Idioms of the Week: Health

In this blog series, we’re breaking down common English expressions that are used in everyday conversation, so you’ll be able to expand your language skills and have fun with new English phrases. This week, we’re keeping to the theme of health.

1. bitter pill to swallow (noun phrase): an unpleasant fact one must accept

Ex. Losing the highly competitive presidential election was a bitter pill to swallow for the once-revered candidate.

2. as fit as a fiddle (adjective phrase): to be healthy and physically fit

Ex. Despite being nearly eighty years old, Tom is as fit as a fiddle.

3. back on one’s feet (noun phrase): to regain one’s physical health again

Ex. With the help of antibiotics to treat her flu symptoms, Melanie is back on her feet.

4. bundle of nerves (adjective phrase): used to describe a very nervous or anxious person

Ex. Because she was scared of flying, Denise was a bundle of nerves during the whole plane flight.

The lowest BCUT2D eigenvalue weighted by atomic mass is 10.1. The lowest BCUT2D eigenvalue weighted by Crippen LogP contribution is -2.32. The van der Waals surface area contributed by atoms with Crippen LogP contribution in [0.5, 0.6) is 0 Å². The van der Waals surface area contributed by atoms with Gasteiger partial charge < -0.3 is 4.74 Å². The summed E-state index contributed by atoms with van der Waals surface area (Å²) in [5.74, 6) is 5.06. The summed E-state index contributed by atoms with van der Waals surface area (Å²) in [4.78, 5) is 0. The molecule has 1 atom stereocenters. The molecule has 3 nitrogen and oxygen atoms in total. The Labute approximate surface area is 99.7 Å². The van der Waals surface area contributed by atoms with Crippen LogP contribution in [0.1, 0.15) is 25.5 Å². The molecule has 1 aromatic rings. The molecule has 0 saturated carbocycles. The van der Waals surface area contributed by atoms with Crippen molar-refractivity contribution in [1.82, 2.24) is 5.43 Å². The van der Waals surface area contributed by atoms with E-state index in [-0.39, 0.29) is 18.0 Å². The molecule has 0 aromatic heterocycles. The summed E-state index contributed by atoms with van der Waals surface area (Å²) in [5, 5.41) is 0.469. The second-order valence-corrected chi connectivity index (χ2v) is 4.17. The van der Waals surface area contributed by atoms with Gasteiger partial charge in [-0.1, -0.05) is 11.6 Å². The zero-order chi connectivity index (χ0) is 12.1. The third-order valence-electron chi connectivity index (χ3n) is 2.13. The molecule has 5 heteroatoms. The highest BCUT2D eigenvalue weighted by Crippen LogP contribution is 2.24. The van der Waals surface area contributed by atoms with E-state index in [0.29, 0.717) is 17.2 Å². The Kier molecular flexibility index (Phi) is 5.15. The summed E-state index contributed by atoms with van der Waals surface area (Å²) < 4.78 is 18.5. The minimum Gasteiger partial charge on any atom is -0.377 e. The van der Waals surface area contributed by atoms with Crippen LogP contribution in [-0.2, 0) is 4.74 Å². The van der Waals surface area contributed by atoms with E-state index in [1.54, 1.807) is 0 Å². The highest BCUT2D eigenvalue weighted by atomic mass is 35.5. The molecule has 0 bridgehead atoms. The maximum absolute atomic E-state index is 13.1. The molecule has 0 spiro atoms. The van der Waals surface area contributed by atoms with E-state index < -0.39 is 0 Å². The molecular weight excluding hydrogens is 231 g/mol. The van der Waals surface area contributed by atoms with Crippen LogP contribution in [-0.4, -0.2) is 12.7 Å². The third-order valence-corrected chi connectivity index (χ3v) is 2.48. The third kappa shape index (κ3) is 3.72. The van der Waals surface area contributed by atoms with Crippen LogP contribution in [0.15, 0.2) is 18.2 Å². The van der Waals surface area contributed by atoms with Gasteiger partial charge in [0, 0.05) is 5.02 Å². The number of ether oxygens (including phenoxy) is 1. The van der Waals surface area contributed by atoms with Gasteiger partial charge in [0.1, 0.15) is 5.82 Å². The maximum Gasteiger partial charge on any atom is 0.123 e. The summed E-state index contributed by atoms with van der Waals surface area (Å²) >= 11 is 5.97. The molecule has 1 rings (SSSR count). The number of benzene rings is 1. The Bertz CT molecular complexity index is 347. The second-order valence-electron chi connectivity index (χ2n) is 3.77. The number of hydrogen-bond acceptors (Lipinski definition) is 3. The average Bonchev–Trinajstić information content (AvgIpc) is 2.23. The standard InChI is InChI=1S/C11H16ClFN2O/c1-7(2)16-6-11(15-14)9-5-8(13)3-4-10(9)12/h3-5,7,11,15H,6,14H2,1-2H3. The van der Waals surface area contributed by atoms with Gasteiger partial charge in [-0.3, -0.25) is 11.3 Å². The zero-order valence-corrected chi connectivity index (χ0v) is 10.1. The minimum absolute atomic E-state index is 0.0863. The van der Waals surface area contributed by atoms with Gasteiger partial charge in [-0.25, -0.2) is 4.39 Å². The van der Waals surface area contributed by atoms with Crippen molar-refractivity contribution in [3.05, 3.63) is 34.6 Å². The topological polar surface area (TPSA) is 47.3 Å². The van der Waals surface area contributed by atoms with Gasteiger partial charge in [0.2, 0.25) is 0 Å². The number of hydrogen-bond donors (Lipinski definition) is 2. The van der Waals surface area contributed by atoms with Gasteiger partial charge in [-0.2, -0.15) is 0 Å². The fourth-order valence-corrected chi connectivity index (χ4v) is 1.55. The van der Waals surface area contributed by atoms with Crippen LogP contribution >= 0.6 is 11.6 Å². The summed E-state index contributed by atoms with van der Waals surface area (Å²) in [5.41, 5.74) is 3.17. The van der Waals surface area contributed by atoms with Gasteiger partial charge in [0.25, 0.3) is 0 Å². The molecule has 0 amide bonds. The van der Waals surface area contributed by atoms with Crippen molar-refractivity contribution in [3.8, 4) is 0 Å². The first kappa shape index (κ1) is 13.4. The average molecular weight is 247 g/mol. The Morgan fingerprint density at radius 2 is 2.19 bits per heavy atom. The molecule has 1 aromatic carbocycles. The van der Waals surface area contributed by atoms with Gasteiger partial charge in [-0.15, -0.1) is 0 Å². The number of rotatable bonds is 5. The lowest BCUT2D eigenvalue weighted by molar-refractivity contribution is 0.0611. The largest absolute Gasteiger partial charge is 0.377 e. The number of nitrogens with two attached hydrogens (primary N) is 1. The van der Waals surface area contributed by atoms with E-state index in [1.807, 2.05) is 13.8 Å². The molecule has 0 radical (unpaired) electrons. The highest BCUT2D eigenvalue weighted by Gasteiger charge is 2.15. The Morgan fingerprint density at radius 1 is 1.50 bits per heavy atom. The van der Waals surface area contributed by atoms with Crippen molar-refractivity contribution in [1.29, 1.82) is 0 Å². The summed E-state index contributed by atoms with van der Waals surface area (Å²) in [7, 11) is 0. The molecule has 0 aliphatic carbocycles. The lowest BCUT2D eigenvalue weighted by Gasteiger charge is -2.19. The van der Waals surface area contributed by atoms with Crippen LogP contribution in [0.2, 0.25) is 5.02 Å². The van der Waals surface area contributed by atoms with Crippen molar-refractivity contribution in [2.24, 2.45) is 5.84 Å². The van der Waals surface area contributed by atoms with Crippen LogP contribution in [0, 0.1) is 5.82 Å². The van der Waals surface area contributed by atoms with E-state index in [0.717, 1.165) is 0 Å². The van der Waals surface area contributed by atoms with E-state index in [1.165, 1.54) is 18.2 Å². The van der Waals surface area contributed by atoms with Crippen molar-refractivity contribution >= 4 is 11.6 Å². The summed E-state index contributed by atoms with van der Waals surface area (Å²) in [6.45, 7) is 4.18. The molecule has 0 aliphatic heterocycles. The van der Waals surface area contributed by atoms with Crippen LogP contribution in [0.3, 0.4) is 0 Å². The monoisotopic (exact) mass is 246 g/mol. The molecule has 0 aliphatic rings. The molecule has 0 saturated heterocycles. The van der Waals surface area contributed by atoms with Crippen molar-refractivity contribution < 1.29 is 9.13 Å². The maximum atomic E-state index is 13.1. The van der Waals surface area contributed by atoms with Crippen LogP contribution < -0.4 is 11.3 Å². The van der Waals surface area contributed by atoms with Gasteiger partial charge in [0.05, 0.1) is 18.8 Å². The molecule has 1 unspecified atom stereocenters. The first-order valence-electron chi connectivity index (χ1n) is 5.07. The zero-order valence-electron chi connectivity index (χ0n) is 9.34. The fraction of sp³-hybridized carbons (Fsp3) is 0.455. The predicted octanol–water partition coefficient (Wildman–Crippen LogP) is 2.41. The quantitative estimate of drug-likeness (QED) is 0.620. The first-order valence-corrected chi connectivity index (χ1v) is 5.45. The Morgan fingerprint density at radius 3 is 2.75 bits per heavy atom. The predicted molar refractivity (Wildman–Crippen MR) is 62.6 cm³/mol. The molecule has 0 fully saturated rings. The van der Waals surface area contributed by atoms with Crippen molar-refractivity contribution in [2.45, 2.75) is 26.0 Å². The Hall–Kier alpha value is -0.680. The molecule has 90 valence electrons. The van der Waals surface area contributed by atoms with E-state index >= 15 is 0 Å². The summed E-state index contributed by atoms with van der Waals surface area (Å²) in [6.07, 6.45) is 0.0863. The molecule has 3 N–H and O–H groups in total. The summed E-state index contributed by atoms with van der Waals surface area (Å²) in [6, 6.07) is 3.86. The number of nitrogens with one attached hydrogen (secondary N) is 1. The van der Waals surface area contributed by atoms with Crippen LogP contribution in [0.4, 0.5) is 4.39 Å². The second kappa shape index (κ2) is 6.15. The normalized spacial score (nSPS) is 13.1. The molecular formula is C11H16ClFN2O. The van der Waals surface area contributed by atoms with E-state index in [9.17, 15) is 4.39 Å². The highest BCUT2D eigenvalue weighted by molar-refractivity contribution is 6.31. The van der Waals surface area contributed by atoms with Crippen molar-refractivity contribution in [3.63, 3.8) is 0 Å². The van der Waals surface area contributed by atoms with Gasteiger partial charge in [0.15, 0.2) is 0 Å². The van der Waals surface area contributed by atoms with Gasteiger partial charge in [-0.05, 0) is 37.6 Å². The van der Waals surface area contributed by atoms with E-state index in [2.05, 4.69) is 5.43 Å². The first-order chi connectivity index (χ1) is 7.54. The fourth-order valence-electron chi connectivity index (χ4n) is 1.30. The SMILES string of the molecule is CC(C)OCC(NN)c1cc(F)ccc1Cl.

5. burn (oneself) out (verb phrase): to become emotionally and physically tired from doing something for a long term

Ex. After working continuous ten hour shifts as a waitress, she was totally burned out.

6. clean bill of health (noun phrase): a statement or assessment that someone is healthy

Ex. My doctor gave me a clean bill of health when I visited him for my annual physical exam.

7. green around the gills (adjective phrase): used to describe someone who looks sick and nauseated

Ex. After a tumultuous rollercoaster ride, Cindy was green around the gills.

8. bun in the oven (noun phrase): used to describe someone who is pregnant

Ex. When Sharon returned from her honeymoon, she had a bun in the oven.

9. break out in a cold sweat (verb phrase): to perspire from nervousness or anxiety

Ex. Dan broke out in a cold sweat upon learning of the surprise pop quiz in math class.

10. breathe one’s last (noun phrase): to die

Ex. Despite fighting a chronic illness for years, the ninety-year-old man breathed his last.

Try using these idioms the next time you practice your English skills. You’ll find yourself using them more naturally in conversation in no time!

Coffee Break: Back To School

Coffee Break: 10 Expressions About… Back To School